Saul, later called Paul, was a rising young Jewish leader. He strictly observed the Jewish law and worked to prosecute any Jew who did not.
He was especially zealous toward the followers of Jesus. He arrested them. He condemned some to death. He hoped to force them to deny their Lord. One day, as Saul traveled to the city of Damascus to arrest more followers of Jesus, his life was changed forever. Suddenly, while walking on the road at midday, a brilliant light surrounded him, a light brighter than the sun. This light drove him to the ground. Then a voice spoke to him: “Saul, Saul, why are you persecuting me?”
In confusion Saul responded, “Who are you, Lord?”
“I am Jesus whom you are persecuting.”
In that moment, Saul had a personal encounter with the risen Lord. He met Jesus Christ. Jesus spoke to him, called him by name. And Saul’s life was changed forever.
Have you ever wished you could have an experience like this? Have you ever wanted to experience the presence of Jesus in a physical way? Most of us do. I know as I read Saul’s story I wish that I could see the bright light and hear the words. And some people do have this kind of experience. But most of us don’t.
However, this does not mean that we don’t experience the presence of Jesus with us. We just need to be a little more observant, a little more receptive to the subtle ways of God. One way that we meet Jesus is through prayer. As we commit to prayer in a disciplined way, Jesus will be with us.
Prayer can take many forms – writing in a journal, intercessions for others, times of silence. As we turn our hearts to Jesus, he will be with us. Jesus also comes to us as we read the Holy Scriptures. He speaks to us through these words – words through which God has revealed himself to his people for centuries. Jesus also comes to us through the presence of his Holy Spirit. The Holy Spirit ministers in our midst through God’s people. As we gather together, the Holy Spirit reveals the life of Jesus through the life and love of his community.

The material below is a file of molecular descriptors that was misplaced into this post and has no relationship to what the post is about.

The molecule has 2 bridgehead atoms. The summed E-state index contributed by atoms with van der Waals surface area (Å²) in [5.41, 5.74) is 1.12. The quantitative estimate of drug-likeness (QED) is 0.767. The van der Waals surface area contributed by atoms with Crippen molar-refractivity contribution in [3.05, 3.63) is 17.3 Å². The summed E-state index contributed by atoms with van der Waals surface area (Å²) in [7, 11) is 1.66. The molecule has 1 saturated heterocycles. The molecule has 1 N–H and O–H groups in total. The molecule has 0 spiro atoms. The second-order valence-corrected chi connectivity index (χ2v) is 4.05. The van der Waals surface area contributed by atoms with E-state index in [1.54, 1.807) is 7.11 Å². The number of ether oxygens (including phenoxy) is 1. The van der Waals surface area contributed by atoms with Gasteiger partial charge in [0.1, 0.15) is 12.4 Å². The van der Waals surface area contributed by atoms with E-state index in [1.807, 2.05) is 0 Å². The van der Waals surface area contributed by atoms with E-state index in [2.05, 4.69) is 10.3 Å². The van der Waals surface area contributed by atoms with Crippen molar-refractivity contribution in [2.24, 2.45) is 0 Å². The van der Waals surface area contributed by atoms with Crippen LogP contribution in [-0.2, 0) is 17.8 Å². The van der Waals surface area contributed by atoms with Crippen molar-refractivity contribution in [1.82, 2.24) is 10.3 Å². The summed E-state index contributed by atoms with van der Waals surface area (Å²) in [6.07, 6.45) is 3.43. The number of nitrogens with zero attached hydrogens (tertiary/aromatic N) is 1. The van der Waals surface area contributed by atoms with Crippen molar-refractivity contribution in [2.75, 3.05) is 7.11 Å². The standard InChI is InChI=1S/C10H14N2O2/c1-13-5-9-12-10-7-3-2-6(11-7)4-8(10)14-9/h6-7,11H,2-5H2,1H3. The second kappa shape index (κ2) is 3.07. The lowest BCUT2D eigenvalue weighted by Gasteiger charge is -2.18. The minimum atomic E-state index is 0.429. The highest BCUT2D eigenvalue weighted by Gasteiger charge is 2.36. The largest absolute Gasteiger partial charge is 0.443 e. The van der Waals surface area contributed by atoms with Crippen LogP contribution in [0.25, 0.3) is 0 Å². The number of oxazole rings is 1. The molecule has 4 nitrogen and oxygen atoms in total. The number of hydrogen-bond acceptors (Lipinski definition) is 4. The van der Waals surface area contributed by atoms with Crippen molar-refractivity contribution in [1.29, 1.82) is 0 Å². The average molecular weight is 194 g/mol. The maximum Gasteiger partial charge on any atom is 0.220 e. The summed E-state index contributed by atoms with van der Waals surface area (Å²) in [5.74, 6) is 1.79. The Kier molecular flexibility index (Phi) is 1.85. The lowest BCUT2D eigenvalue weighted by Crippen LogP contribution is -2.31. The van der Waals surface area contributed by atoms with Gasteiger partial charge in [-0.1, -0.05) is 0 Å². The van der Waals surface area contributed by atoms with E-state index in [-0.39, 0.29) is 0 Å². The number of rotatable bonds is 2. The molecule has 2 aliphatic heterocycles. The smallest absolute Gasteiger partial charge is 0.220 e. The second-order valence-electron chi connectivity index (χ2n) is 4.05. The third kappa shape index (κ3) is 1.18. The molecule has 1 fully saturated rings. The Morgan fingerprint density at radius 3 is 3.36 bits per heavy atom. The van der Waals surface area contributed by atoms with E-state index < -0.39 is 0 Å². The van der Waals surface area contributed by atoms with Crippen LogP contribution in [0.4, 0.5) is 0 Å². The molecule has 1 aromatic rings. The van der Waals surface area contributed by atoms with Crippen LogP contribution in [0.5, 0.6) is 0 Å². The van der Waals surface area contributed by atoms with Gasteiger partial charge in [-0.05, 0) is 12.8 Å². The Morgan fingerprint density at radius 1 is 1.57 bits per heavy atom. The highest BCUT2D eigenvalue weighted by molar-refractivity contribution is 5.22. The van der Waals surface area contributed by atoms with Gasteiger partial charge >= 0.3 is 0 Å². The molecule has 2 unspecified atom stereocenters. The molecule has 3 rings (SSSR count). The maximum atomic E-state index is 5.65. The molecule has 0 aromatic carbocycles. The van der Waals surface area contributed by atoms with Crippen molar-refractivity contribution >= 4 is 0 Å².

When I am lonely or hurting and others care for me, Jesus is present.
Sometimes it’s not always easy to realize the presence of Jesus with us. Often the busyness and stress of life distracts us from seeing clearly. But if we can stop periodically and reflect on our life’s journey, we are better able to see Jesus’ presence with us. It helps to look at where we have been and how we have arrived at our current place. When I take time for this, I am often surprised by the places in which I have met Jesus.
Many years ago I worked in Spartanburg as an accountant. It was this time of the year, almost Lent, when I lost my job. I was devastated. But I was not alone. I had my church. Throughout that Lent I was constantly in church. I attended a Bible study and special weekday services as well as the normal Sunday services. By the end of that Lent, I found a new job. Much later, after reflection on the experience, I realize that during that time of unemployment, I had experienced the presence of Jesus. He had been with me through the people of my church.
But our experience of the risen Jesus isn’t just for our own benefit. Saul’s experience wasn’t. It had a purpose. Jesus said to him, “I have appeared to you for this purpose, to appoint you to serve and testify.” Through his revelation to Saul on that road, Jesus formed Saul as a disciple – a follower. Then Jesus sent him out to do the work of God. He was to be Jesus’ witness.
Jesus also reveals himself to us for a purpose. First he reveals himself to form us as his disciples. Then he gives us work to do. He calls us to be his witnesses in the world. The call of God takes many forms. For each person the call is unique. But the important thing is to listen to the voice of God and then to follow where he leads and he will lead.
This is what the revelation of God is all about. He comes to us offering to share his life with us – speaking our name and revealing his love. And then he sends us out to be his people, sharing his life and love with all the world. When we claim this experience, our lives are changed forever.
The Rev. Sally Franklin is the Rector of St. Paul’s Episcopal Church, at 501 Pine St. She can be contacted at firstname.lastname@example.org.